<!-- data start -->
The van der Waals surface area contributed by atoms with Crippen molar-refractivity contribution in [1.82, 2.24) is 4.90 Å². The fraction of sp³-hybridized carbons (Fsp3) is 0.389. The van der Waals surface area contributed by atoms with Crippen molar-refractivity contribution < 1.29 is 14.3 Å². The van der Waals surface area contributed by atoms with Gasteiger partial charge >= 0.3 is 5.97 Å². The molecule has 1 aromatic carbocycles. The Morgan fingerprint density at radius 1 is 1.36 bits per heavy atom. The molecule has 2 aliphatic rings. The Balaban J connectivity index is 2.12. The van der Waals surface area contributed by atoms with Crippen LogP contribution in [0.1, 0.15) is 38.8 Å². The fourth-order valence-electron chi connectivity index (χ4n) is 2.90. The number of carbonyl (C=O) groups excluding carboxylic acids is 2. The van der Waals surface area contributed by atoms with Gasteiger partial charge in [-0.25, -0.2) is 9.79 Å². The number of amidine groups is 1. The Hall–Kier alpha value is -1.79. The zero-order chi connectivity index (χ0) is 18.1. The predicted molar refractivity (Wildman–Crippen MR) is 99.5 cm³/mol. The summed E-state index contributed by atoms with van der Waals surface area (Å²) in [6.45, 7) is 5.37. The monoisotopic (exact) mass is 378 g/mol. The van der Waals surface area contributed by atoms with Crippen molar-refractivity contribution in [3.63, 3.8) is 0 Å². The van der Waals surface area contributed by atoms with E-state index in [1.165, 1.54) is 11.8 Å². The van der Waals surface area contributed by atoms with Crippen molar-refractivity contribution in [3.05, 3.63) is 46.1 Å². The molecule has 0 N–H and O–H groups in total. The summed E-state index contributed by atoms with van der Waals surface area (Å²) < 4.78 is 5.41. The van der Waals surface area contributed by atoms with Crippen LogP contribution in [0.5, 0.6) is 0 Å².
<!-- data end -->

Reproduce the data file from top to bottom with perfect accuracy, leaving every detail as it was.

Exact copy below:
The van der Waals surface area contributed by atoms with Crippen molar-refractivity contribution in [1.82, 2.24) is 4.90 Å². The fraction of sp³-hybridized carbons (Fsp3) is 0.389. The van der Waals surface area contributed by atoms with Crippen molar-refractivity contribution < 1.29 is 14.3 Å². The van der Waals surface area contributed by atoms with Gasteiger partial charge >= 0.3 is 5.97 Å². The molecule has 1 aromatic carbocycles. The Morgan fingerprint density at radius 1 is 1.36 bits per heavy atom. The molecule has 2 aliphatic rings. The Balaban J connectivity index is 2.12. The van der Waals surface area contributed by atoms with Crippen LogP contribution in [0.1, 0.15) is 38.8 Å². The fourth-order valence-electron chi connectivity index (χ4n) is 2.90. The number of carbonyl (C=O) groups excluding carboxylic acids is 2. The van der Waals surface area contributed by atoms with Gasteiger partial charge in [-0.25, -0.2) is 9.79 Å². The number of amidine groups is 1. The Hall–Kier alpha value is -1.79. The zero-order chi connectivity index (χ0) is 18.1. The predicted molar refractivity (Wildman–Crippen MR) is 99.5 cm³/mol. The summed E-state index contributed by atoms with van der Waals surface area (Å²) in [6.45, 7) is 5.37. The monoisotopic (exact) mass is 378 g/mol. The van der Waals surface area contributed by atoms with Crippen molar-refractivity contribution in [3.63, 3.8) is 0 Å². The van der Waals surface area contributed by atoms with E-state index in [1.165, 1.54) is 11.8 Å². The van der Waals surface area contributed by atoms with Crippen molar-refractivity contribution in [3.05, 3.63) is 46.1 Å². The molecule has 0 N–H and O–H groups in total. The summed E-state index contributed by atoms with van der Waals surface area (Å²) < 4.78 is 5.41. The van der Waals surface area contributed by atoms with Crippen LogP contribution in [0.5, 0.6) is 0 Å².